Personally, we’re fans of the Blue line of microphones. In fact, we use the Blue Yeti which supports four modes of operation which make it ideal for recording something as simple to a single person talking to something as complex as a round table discussion.
It also supports audio out and volume and gain controls that you that you listen to the audio being captured through a set of headphones while you’re recording.
This is often an after thought of podcasting, but if you’re recording a single person podcast – or even a two person podcast – I highly recommend getting a pop filter.
Simply put, a pop filter sits between the speaker and the microphone and will reduce the levels of hard consonants such as ‘P’s’, ‘T’s’, ‘S’s’, and so on so that the sound doesn’t spike.
It’s one of those things that you don’t realize you need until you’ve heard the different in audio after having one.
Finally, listen to the feedback from your community. If you’re podcasting and you’re talking about this-that-and-the-other and no one is digging what you’re offering, or if they are asking questions, or suggesting things, listen to what they have to say.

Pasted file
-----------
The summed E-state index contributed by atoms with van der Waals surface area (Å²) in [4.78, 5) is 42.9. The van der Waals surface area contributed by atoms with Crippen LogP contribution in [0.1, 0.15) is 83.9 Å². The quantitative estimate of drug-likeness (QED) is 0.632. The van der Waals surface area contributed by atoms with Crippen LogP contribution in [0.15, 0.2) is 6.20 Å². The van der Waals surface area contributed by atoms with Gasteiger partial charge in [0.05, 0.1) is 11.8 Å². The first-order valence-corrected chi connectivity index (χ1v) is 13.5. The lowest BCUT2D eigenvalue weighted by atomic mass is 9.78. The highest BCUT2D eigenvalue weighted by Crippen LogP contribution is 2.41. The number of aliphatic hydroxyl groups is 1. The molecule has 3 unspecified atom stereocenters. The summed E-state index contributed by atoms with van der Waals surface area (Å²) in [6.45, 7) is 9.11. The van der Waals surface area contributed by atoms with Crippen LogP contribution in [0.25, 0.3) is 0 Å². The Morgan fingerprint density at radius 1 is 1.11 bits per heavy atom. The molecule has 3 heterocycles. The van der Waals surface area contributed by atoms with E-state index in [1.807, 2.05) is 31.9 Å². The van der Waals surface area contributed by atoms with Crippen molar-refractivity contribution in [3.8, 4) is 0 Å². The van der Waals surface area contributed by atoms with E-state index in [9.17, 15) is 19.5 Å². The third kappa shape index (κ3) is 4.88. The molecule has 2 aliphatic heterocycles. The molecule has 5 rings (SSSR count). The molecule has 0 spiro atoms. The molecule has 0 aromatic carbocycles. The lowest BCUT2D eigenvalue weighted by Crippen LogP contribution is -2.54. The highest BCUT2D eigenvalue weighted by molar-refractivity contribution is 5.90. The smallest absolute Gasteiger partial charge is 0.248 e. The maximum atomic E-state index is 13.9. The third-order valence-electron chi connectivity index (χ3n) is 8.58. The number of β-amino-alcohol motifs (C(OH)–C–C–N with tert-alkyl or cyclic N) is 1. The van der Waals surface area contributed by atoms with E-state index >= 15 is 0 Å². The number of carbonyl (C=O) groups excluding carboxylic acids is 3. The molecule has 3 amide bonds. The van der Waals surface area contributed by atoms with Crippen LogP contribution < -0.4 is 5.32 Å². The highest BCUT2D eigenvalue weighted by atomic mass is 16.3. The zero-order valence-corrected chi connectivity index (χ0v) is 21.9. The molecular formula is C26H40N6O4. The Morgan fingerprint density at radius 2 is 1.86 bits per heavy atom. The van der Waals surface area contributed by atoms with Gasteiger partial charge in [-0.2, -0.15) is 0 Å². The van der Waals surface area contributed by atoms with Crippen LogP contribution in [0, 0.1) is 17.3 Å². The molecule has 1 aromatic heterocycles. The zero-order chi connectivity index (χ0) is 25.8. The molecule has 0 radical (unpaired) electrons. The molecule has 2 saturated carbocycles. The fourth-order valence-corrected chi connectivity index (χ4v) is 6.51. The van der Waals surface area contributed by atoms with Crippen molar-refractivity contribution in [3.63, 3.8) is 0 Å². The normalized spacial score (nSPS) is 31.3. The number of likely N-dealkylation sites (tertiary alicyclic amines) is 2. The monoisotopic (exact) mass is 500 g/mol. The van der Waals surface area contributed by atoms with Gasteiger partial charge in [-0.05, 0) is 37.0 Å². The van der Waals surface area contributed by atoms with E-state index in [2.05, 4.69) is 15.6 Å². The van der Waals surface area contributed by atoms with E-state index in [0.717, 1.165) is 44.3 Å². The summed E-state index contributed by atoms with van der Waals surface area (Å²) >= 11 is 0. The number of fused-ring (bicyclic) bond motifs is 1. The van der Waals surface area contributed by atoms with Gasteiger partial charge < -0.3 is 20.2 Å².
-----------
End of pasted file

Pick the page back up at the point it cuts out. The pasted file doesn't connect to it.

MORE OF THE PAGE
Remember: The purpose of your podcast is to provide some type of value to your listeners. If you’re ignoring what they’re asking for or fail to provide any type of useful information, then you’re essentially recording audio for your own benefit.
And that’s weird.
So make sure – even before getting started – you find out if there’s any interest in recording a podcast as well as what type of topics they’d like to hear discussed. From there, constantly give listeners the ability to provide feedback.
It will only help your podcast improve.
For us, we’re looking to move into a larger office with more professional facilities specifically for recording. Hello Dolly has been a lot of fun and we absolutely appreciate the feedback that you guys have given, but we want to do better.
We want to make sure that we’re providing the most useful information for you guys.
That said, if you’ve got any questions, comments, or anything else related to podcasting, feel free to leave ’em in the comments!